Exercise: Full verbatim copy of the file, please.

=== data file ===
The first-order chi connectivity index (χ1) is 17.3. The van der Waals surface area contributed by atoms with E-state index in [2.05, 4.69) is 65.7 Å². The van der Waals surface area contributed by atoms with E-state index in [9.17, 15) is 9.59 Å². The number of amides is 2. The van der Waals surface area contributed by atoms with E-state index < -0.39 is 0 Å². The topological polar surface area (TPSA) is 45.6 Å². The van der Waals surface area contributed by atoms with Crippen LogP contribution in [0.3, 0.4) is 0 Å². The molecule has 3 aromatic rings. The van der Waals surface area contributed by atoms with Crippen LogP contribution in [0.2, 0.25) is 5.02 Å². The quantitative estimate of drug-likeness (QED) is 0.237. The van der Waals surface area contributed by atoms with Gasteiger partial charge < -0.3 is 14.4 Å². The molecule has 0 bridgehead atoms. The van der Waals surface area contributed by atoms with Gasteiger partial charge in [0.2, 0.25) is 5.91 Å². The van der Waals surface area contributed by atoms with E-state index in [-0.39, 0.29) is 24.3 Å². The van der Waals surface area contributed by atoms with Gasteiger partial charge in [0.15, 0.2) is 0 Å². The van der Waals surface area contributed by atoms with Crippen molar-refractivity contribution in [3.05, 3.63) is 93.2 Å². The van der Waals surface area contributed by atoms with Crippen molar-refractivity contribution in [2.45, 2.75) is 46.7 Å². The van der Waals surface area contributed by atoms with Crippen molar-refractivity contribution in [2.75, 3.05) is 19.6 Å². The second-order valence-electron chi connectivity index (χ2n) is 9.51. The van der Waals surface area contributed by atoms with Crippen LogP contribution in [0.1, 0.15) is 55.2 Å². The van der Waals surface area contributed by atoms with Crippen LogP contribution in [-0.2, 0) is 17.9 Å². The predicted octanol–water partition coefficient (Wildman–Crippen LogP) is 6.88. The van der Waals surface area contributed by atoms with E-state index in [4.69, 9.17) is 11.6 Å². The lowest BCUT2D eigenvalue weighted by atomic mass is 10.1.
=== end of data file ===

The first-order chi connectivity index (χ1) is 17.3. The van der Waals surface area contributed by atoms with E-state index in [2.05, 4.69) is 65.7 Å². The van der Waals surface area contributed by atoms with E-state index in [9.17, 15) is 9.59 Å². The number of amides is 2. The van der Waals surface area contributed by atoms with E-state index < -0.39 is 0 Å². The topological polar surface area (TPSA) is 45.6 Å². The van der Waals surface area contributed by atoms with Crippen LogP contribution in [0.3, 0.4) is 0 Å². The molecule has 3 aromatic rings. The van der Waals surface area contributed by atoms with Crippen LogP contribution in [0.2, 0.25) is 5.02 Å². The quantitative estimate of drug-likeness (QED) is 0.237. The van der Waals surface area contributed by atoms with Gasteiger partial charge < -0.3 is 14.4 Å². The molecule has 0 bridgehead atoms. The van der Waals surface area contributed by atoms with Gasteiger partial charge in [0.2, 0.25) is 5.91 Å². The van der Waals surface area contributed by atoms with E-state index in [-0.39, 0.29) is 24.3 Å². The van der Waals surface area contributed by atoms with Gasteiger partial charge in [0.15, 0.2) is 0 Å². The van der Waals surface area contributed by atoms with Crippen molar-refractivity contribution in [3.05, 3.63) is 93.2 Å². The van der Waals surface area contributed by atoms with Crippen molar-refractivity contribution in [2.45, 2.75) is 46.7 Å². The van der Waals surface area contributed by atoms with Crippen molar-refractivity contribution in [2.75, 3.05) is 19.6 Å². The second-order valence-electron chi connectivity index (χ2n) is 9.51. The van der Waals surface area contributed by atoms with Crippen LogP contribution in [0.1, 0.15) is 55.2 Å². The van der Waals surface area contributed by atoms with Crippen LogP contribution in [-0.2, 0) is 17.9 Å². The predicted octanol–water partition coefficient (Wildman–Crippen LogP) is 6.88. The van der Waals surface area contributed by atoms with E-state index in [4.69, 9.17) is 11.6 Å². The lowest BCUT2D eigenvalue weighted by atomic mass is 10.1.